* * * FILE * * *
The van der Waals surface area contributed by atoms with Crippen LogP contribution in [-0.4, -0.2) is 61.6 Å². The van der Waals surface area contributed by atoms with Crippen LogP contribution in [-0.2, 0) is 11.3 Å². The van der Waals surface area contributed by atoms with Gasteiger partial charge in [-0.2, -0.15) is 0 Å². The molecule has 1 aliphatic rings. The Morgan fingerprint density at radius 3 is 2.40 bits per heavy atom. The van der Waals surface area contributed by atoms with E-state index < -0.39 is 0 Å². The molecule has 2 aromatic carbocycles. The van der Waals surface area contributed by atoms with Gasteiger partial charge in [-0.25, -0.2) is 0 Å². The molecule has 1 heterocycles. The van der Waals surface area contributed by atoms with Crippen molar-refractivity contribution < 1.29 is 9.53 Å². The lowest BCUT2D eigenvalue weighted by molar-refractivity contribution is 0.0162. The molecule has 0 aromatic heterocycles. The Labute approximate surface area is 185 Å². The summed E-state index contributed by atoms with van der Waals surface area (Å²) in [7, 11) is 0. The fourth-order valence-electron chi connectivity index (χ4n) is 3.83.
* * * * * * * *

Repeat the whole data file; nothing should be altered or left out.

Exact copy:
The van der Waals surface area contributed by atoms with Crippen LogP contribution in [-0.4, -0.2) is 61.6 Å². The van der Waals surface area contributed by atoms with Crippen LogP contribution in [-0.2, 0) is 11.3 Å². The van der Waals surface area contributed by atoms with Gasteiger partial charge in [-0.2, -0.15) is 0 Å². The molecule has 1 aliphatic rings. The Morgan fingerprint density at radius 3 is 2.40 bits per heavy atom. The van der Waals surface area contributed by atoms with E-state index < -0.39 is 0 Å². The molecule has 2 aromatic carbocycles. The van der Waals surface area contributed by atoms with Gasteiger partial charge in [-0.25, -0.2) is 0 Å². The molecule has 1 heterocycles. The van der Waals surface area contributed by atoms with Crippen molar-refractivity contribution < 1.29 is 9.53 Å². The lowest BCUT2D eigenvalue weighted by molar-refractivity contribution is 0.0162. The molecule has 0 aromatic heterocycles. The Labute approximate surface area is 185 Å². The summed E-state index contributed by atoms with van der Waals surface area (Å²) in [7, 11) is 0. The fourth-order valence-electron chi connectivity index (χ4n) is 3.83.